BTW, Vegas made a prototype supercharged Allison version of the B-17E, which was the XB-38. Speed was boosted to 327 mph and payload was increased. But Allison simply could not make enough engines as it was for the P-38, P-39, P-40 and the early P-51.
     
  12. mrskeet410

    mrskeet410 TS Member

    Joined:
    Jan 29, 1998
    Messages:
    3,064
    I've wondered why they didn't put the supercharged Allison P-38 engines in the Mustangs. I've recently learned it was all about production. Allison was at capacity producing engines for the P-38 and didn't want to sub-contract business to Packard (another car company). So USAF decided to stay with the original British idea of the Merlin in the P-51, with USA production sub-contracted to Packard.

    The article where I read this had a picture of some US bombers, B-17 or B-24, prototypes with Allison engines, but production issues ruled them out.

    P-39s served with my Dad in WWII on anti-sub patrol. They didn't need high altitude performance for that, and the cannon firing through the propeller hub could penetrate the pressure hull of any U-boat they found on the surface. When more B-25s became available the P-39s were sent on to the Soviets to use as tank-busters.

    Dad said they did some work on adding superchargers on the P-39 but had trouble fitting them in and maintaining the weight-forward balance needed for the P-39s tricycle landing gear. To get the supercharger to fit in front of the pilot meant removing the through-the-hub cannon, which was the best feature of the P-39. He saw some prototypes of a next generation P-39 with a supercharger in back and tailwheel.
     
  13. sliverbulletexpress

    sliverbulletexpress TS Member

    Joined:
    Jul 1, 2009
    Messages:
    2,645
    However you want to slice it the Rolls Merlin engine was superior without supercharging, comparing the p51 to the p38 is silly since it had twin turbocharged engines.
     
  14. mrskeet410

    mrskeet410 TS Member

    Joined:
    Jan 29, 1998
    Messages:
    3,064
    I just googled up P-39 tail-draggers. Only one was made for the Navy. But it doesn't surprise me he saw it at Langley Field. They did a lot of R&D there and he saw Navy planes there using those facilities. He saw the Navy's F8Fs there. He said those F8Fs were clearly out-flying the early USAAF jets they had there.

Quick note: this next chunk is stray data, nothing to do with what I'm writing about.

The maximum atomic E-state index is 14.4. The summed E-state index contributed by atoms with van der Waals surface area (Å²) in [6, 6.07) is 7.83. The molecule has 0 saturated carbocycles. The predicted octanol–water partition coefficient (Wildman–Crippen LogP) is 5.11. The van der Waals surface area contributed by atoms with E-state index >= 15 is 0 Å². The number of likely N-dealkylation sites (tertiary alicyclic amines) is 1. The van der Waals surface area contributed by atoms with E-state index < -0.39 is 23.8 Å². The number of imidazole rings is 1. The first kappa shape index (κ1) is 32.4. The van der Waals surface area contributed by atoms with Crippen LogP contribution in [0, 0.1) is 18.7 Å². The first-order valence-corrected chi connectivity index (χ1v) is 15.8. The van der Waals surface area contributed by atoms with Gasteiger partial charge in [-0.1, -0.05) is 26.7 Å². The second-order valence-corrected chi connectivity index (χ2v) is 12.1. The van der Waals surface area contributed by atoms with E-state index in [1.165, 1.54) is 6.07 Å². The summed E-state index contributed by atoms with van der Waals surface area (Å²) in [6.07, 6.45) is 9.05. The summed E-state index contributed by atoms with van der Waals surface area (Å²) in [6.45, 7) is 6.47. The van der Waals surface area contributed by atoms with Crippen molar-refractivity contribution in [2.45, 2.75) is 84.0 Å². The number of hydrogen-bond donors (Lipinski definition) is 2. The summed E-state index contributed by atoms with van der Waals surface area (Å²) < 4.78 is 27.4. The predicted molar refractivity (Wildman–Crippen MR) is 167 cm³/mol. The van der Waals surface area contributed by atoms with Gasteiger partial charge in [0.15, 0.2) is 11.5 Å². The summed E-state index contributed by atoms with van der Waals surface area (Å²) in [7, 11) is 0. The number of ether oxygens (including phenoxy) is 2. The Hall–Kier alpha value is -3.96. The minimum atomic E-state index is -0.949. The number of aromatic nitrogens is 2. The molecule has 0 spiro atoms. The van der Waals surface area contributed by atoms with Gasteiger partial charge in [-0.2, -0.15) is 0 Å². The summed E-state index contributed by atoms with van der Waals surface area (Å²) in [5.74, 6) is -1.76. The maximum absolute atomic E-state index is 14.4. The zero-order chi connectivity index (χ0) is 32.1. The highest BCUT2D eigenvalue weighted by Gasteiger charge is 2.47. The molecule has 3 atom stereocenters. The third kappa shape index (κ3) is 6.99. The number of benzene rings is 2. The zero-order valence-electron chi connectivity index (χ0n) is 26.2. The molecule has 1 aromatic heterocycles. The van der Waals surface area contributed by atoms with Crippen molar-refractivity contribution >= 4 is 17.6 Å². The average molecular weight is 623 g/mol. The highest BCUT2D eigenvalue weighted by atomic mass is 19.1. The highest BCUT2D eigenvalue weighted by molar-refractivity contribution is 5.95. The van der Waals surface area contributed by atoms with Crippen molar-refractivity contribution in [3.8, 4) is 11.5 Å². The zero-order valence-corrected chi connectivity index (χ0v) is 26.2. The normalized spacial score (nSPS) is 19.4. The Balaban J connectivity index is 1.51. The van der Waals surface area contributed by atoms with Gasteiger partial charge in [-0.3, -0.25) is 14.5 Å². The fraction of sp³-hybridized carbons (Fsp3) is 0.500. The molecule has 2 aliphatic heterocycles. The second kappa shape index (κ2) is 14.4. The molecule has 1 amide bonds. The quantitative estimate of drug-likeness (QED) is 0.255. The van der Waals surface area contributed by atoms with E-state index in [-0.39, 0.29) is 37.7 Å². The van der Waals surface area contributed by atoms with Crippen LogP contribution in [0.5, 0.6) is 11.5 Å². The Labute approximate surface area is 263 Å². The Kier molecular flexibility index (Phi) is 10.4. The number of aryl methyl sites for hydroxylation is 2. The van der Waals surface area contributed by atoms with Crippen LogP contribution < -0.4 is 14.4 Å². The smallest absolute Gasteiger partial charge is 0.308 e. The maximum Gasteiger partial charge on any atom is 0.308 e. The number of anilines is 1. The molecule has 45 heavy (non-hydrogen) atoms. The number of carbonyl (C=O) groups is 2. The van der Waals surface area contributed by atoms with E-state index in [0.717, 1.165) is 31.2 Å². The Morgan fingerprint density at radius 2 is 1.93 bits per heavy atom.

15. CalvinMD

    CalvinMD Well-Known Member

    Joined:
    Jan 29, 1998
    Messages:
    9,854
    Location:
    Northeastern MD @ the top o the Bay
    My buddy Gary Stauffer ran a twin Allison powered pulling tractor and I worked with him doing machine and headwork when assembling motors from surplus...I can only imagine how awesome the Merlins were as they were definantly a notch up in every aspect
     
  16. Pull & Mark

    Pull & Mark Well-Known Member

    Joined:
    Mar 9, 2006
    Messages:
    5,423
    Seeing these two beautiful planes together flying side by side was a treat, but It got me thinking which plane was the best??? I know the spitfire was around awhile before the P-5lD. I also think that the spitfire just looks more like a fighter plane should look, but was it better than the P5lD??? Break-em all. Jeff
     
  17. ExFedex

    ExFedex Active Member

    Joined:
    Jan 29, 1998
    Messages:
    903
    Not Merlins but so beautiful sounding. Last week had a spotless DC-6 come over the house low enough to see she was not a fire bomber. 4 Pratt and Whitney R-2800,s at climb power,all props in sync. Next afternoon a B-25 in olive drab and an A-26 in blue paint flying tight formation went over even lower. With high octane fuel no longer available and having to operate at de-rated power settings they still look and sound so good. My guess is they are from Paul Allen's Air Museum at Paine Field in Everett, WA.
     
  18. VietVet

    VietVet TS Member

    Joined:
    Jan 29, 1998
    Messages:
    37
    ExFedex, the B-25 was a D model from Heritage Flight Foundation off Muikilteo Blvd, and the "blue A-26" was actually an F7F Tigercat--one of six world wide that flies! Come investigate the outstanding aircraft and be amazed at the size of the F7F, a twin engined (PW R2800's) fighter. The B-25 has Wright Cyclones--both are awesome! HFF also has a P-51B and a Mk IXe Spit that flies regularly. Splendid aircraft in every respect!
     
  19. 3DHC

    3DHC Member

    Joined:
    Jan 29, 1998
    Messages:
    92
    The Cats and TBolt live at the Palm Springs Air Museum. The Mustang was visiting... Nov 2010.


    [​IMG]
     
  20. Maurice

    Maurice Member

    Joined:
    Jan 29, 1998
    Messages:
    299
    Location:
    Ontario, Canada
    Pull & Mark, the P51 Mustang was a much better bomber escort, the Spitfire was a much better interceptor. The Spit. did not have the fuel capacity and consequently the range to escort bombers on the deep into Germany raids. The Spit was more agile and manoeuvrable and a little faster than the P51.
    Maurice ( The Brit. )
     
Thread Status:
Not open for further replies.